I found two lessons in this story.  First, the internet has made information available to everyone, including criminals from pedophiles to ricin manufacturers.  I am almost certain that Alberg found his recipe for making ricin on the net.  I see no way to put that genie back in the bottle; there will always be a few technically sophisticated people who, for all sorts of reasons, will post recipes for ricin and other ways of killing people on the net where people like Alberg can find them.

Second, the growing wealth in our nation facilitates crime, as well as everything else.   Political scientist James Q. Wilson has observed that, fifty years ago, crime was more limited because criminals, like everyone else, had fewer resources.  Gangs used "zip guns" because they couldn't afford real weapons and preyed mostly on those in their own neighborhoods, because they couldn't afford cars.  (Never heard of a "zip gun"?  They are hand made guns, often using a piece of pipe, that shoot a single bullet, usually a .22.)  Alberg does not appear to have had a job and must have been supported by his wealthy father, the managing partner of a venture capital firm, or possibly by the taxpayers.  Without that support, he would not have been able to stay in his apartment researching and making ricin.

(I don't know whether I ever met Alberg.  His picture doesn't look familiar, but I am not very good at remembering faces.  I did have one very strange encounter a few years ago.  While walking along the street, a man came running up behind me and banged into me.   I wasn't hurt, but was quite annoyed when he did not stop and apologize.  Would such behavior be typical of autistics?  I don't know enough about the condition to say.)
- 7:17 AM, 14 April 2004   [link]


Super Model, Super Republican:  Carmen Kass is making a temporary career change.
Supermodel Carmen Kass will take a temporary stroll off the catwalk and onto the political stage after the native Estonian was tapped to run for the European Parliament.

The 25-year-old joined the ruling Res Publica party two months ago to get a spot on the pro-business party's ticket.  Res Publica — which means "Republican" in Latin — formally put her on its list of 12 candidates at a party meeting Saturday.
The article doesn't say much about her political views, but she appears to be hard working, patriotic, and friendly to business.  Sounds like a Republican to me.

If, like me, you have never heard of Carmen Kass, you may want to see a picture or two, before she puts on her business suit for the parliament.  Here's one of her in a very Republican coat and a set of pictures showing her in various outfits.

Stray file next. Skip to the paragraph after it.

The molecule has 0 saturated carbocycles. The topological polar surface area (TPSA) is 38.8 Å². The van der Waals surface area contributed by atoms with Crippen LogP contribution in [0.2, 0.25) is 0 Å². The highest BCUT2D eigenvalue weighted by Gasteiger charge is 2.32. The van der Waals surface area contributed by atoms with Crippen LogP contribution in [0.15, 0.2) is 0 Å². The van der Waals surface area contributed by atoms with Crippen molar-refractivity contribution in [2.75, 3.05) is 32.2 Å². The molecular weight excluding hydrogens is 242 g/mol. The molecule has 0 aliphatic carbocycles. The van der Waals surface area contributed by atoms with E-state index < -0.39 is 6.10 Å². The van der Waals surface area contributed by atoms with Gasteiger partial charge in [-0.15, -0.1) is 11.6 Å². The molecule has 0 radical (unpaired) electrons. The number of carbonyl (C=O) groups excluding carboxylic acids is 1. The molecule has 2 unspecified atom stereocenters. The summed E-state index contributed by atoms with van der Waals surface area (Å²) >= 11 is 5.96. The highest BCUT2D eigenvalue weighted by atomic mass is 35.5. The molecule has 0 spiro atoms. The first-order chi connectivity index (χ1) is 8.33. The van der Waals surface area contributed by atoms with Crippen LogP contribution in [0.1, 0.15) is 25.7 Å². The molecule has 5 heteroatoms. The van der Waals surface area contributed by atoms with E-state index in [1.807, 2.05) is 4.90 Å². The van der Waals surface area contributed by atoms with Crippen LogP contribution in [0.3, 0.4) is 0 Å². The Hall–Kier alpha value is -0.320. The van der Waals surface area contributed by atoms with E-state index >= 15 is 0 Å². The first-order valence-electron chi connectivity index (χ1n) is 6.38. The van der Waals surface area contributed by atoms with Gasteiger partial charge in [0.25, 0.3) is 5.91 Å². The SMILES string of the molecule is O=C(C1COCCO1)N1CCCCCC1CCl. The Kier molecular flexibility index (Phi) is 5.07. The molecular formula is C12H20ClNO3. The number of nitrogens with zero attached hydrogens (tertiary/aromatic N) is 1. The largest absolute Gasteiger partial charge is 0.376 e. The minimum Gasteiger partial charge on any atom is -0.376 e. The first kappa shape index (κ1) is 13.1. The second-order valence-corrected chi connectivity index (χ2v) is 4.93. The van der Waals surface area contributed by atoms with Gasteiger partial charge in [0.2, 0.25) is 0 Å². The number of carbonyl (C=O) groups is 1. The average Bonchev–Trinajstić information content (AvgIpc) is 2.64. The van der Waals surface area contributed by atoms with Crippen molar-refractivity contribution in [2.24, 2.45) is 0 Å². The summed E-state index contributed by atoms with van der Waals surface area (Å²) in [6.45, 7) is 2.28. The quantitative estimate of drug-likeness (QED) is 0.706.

- 11:13 AM, 13 April 2004   [link]


What Is John Kerry's Policy On Iraq?  "Ahmed" thinks that Kerry will withdraw and let Baathists like himself retake power.  Here's Kerry's own explanation of his policy.  After reading it, I am fairly sure that "Ahmed" is wrong, but am not at all sure what Kerry would do.  He wants more troops, but not American troops, unless necessary.

He doesn't even give a hint at how he would persuade other nations to commit troops.  Most would want something in return, but he does not say what he might offer them.  Many of the nations that might supply troops — the Turks, for example — would cause problems inside Iraq.  You may recall that Turkish troops have already been rejected the Iraqi Council.   I suspect the Shiites on the Council would object to troops from any predominately Sunni Muslim country.

Kerry says he wants the UN to be more involved, but does not explain why he thinks it will succeed when it has failed in so many other places from Rwanda to Iraq.  He wants NATO to be involved, but admits that major powers would not agree.  These ideas are not serious proposals, but wishful thinking.

If John Kerry has a plan for Iraq that differs in any essential way from current Bush policy, he has kept it a secret, at least from me.  You can read Kerry's column, or you can look at this Eric Devericks cartoon, which will tell you just as much.
- 9:00 AM, 13 April 2004   [link]


John Kerry gets another foreign endorsement, though not from a leader.
In the other house on Monday, Ahmed is more eloquent on how the fighting can end and peace can come to Iraq.

"God willing Bush will fall down by the hands of Fallujah," he says, combining military and political rhetoric.  "If John Kerry wins the election and withdraws the Americans troops from Iraq, and maybe just leaves a few in bases, then we will not fight. But Bush we will always fight."
Who is this "Ahmed"?  He's a member of the "Army of Mohammed, which formed from a combination of former Baath Party members and military officials", in other words, from supporters of Saddam.

John Kerry may want to reject this endorsement.  (Via Jim Bowen.)
- 8:32 AM, 13 April 2004   [link]


Kudos To Seattle Times Reporter Mike Carter for pointing out factual errors in Richard Clarke's book.
As former White House counterterrorism chief Richard Clarke tells it in his book "Against All Enemies," an international alert to be on the lookout for terrorists played a role in [Ahmed] Ressam's capture at a Port Angeles ferry terminal in December 1999, his car loaded with bomb-making material.

But national-security adviser Condoleezza Rice, in her testimony before the Sept. 11 commission last week, discounted Clarke's version and credited a savvy U.S. customs agent, Diana Dean.